In addition to the profusion of avocado, I especially remember my mother "antiquing" everything in sight. She once antiqued a beautiful bench/hall tree (circa 1880) a beige color, removed the gorgeous brass hooks and replaced them with pieces of wood to form the base of candle holders for the ELECTRIC candles she installed in them. She used to call it "the world's biggest night light."
I also had every camera that you had listed as well. Brought back memories! (I still have the Brownie Hawkeye camera.)
Thanks for the trip back in time!
I like your website!
Anyway, I have been searching the 'net for several years for info on the Brand mansion, now the library... Why I'm looking: I grew up in Glendale in the 40s (yeah, that makes me old) and the mansion was not a library then, but was open for tours... there was a playground and we spent a lot of time there. We went in and out of the house (quietly) because we could, (a little hide and seek) and it seemed no one was ever around!
A schoolmate of mine lived on the property (her father was a caretaker) but I don't remember ever seeing her out there playing, but I did go to her house once in a while. The mystery I want solved (my mystery) was, what was up in the hills behind the house...My girl scout troop hiked up a road behind the house, an authorized outing... and there were peculiar doors in the cliff wall along the road we hiked. We made up stories about those, of course (gold?)...any ideas/knowledge from you? Also, when we reached our (Leader's) destination, there was a little ghost town up in the mountains we prowled around. Movie set? I can barely remember some of the buildings, but we thought it was great! Only went up there that one time. I've found a site with a lot of pictures and stories of the Brand family, and love the pictures... I live in Iowa now and haven't been back to Glendale for years, but driving up the drive to the library brought back so many memories! Sure has changed a lot, but the mansion was the same. I'd like to hear from you...
Wow, Susan, good question! I have been up the trail behind Brand library a number of times in the Seventies and Eighties. Here is what I recall: 1.) A family cemetery; one of the monuments is a pyramid. I was thoughtless enough, once, to have a friend snap a photo of me balancing myself at the apex. (See above) 2.) A cross with a bronze statue of a lady - this has since been moved to directly behind the library. 3.) A (possibly unused) public works water reservoir of some kind. Anyway, it's a big pit with a concrete structure in the middle. 4.) A dirt trail that winds up into the Verdugo hills. I walked this, once. It leads to the top of the hills, where you can see on the other side. I forget the name of the community you can see. Anyway, across the hills from Glendale.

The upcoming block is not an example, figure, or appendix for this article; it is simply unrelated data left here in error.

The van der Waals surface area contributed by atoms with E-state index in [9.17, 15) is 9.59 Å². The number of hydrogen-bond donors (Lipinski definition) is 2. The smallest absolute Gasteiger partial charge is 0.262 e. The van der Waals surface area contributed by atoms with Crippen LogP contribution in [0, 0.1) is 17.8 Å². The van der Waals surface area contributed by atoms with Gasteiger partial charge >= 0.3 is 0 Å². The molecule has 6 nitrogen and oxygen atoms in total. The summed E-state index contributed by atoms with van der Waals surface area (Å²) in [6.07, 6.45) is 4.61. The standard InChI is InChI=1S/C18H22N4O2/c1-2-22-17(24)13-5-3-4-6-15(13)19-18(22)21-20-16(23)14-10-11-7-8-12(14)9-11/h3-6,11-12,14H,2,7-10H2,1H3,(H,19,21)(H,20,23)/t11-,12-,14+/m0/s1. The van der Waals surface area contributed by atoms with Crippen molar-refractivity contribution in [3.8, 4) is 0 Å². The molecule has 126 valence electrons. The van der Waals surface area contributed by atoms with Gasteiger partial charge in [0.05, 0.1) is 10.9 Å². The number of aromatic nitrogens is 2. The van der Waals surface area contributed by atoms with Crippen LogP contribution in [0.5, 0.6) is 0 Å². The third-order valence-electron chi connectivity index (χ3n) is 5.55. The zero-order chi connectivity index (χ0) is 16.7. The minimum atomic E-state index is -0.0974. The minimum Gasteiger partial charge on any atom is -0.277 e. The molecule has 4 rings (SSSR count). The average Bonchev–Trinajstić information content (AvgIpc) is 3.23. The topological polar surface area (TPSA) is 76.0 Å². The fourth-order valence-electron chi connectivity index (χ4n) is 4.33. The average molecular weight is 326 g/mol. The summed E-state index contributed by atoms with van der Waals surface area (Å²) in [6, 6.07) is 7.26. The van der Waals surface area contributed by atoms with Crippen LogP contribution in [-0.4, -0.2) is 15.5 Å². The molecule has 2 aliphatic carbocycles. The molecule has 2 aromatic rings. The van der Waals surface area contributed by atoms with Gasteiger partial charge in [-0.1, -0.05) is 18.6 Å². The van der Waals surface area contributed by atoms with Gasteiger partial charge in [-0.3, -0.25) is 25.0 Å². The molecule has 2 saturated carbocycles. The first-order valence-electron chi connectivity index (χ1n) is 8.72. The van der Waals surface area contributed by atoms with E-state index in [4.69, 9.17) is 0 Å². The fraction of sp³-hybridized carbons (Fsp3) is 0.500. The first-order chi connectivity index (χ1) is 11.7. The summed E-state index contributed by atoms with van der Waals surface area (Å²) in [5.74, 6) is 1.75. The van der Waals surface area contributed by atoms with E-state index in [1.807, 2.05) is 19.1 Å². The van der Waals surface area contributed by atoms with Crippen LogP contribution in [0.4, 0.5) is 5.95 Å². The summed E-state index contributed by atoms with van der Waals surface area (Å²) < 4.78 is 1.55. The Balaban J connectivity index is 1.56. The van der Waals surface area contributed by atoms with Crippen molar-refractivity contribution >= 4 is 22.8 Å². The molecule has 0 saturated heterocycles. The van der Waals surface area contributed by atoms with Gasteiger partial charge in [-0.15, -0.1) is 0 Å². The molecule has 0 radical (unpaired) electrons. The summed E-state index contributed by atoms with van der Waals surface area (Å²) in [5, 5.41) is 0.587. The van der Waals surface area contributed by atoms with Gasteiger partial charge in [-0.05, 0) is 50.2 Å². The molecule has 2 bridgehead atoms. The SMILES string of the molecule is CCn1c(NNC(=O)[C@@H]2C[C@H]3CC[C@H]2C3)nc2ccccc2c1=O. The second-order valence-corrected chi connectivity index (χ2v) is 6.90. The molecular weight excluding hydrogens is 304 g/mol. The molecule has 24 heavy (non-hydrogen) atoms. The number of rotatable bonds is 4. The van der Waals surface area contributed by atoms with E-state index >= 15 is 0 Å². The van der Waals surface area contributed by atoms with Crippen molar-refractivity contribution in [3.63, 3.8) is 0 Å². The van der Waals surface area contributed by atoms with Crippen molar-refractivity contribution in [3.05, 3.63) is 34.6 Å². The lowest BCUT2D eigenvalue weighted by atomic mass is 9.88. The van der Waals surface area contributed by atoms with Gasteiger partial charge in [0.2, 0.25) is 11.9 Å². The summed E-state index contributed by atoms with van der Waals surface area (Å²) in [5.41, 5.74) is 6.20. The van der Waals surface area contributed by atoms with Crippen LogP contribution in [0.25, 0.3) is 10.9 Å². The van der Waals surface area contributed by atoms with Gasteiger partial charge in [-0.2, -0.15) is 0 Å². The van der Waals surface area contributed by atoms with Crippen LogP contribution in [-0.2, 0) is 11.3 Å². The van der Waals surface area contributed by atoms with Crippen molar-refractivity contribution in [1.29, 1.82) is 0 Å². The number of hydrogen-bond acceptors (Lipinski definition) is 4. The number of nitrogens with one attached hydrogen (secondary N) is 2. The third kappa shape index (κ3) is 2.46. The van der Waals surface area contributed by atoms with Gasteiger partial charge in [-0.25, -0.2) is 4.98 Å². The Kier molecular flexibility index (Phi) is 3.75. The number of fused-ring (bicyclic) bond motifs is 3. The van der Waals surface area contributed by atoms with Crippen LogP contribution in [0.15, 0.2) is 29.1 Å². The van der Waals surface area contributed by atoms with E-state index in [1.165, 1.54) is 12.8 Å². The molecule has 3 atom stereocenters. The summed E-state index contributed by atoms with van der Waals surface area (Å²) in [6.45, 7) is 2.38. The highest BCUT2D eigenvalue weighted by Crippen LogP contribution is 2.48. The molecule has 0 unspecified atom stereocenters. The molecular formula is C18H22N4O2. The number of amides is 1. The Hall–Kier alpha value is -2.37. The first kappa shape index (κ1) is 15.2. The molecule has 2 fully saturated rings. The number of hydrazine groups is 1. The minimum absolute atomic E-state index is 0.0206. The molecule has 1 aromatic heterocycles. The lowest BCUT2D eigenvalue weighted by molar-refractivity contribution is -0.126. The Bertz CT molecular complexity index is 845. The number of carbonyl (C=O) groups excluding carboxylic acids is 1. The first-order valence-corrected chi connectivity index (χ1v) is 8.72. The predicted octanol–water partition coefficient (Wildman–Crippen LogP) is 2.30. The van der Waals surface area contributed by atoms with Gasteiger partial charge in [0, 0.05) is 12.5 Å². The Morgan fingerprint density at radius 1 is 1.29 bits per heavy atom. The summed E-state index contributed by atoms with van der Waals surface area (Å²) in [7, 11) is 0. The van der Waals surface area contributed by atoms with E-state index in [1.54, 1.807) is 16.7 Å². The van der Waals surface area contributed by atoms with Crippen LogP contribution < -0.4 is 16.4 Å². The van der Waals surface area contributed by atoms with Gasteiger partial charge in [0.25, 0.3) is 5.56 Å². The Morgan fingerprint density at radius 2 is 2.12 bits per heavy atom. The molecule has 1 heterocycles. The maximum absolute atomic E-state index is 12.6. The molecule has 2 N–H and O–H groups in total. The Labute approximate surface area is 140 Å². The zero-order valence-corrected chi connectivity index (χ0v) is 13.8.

I do not recall seeing any doors in the hills, nor do I recall seeing a set. But, as you suggest, it may well be that a movie was shot there at one time.
Hello, we so enjoyed reading about your stingray riding years. We too are fans. We bought a lil chic at the thrift store for $12.99 and are now hooked. My daughter and husband both have blue 5 speed stingrays. Thanks for sharing your web site, you have a great sense of humor and we thoroughly enjoyed your creative writing style.
I've worked up the courage to write to someone I've never met and no less making contact via the internet. Egads! Last evening I spent six hours visiting your incredible 'Avocado Memories' website. Tears flowed not only from some deep down memory from my own childhood being drawn to the surface, but also from unchecked laughter at your motoring exploits with your buddy Mike.
This morning, however, I experienced an added treat by actually entering your site properly and getting to meet your lovely family.
(I did a Google search last night for retro furnishings and the 'Avocado Memories' site was listed-go figure). Anyway, I spent an
additional two hours this morning catching up with your life. I can say with all honesty that of all the personal pages/sites I have ever
visited on the net yours evoked an emotional response like none other. I won't go into depth here, as I am sure you are a busy
This letter is to encourage you to turn 'Avocado Memories' into a book. Keep not only your memories but countless other children of
the sixties memories alive by pursuing your dream. Although my memories are 'Harvest Gold' (I was born in 1964), the relationships
and characters you have so vividly brought to life in your writings could have been my family and my neighbors in Muncie, Indiana. It's
not that your cast of characters are generic...please don't misunderstand. It's that we had just as cooky, quirky and weird
'humans' in our lives and our home as you did on the west coast. Since transporter technology was not perfected at that time I'm sure
I can safely say that we harvested our own cast of outlandish characters in Muncie.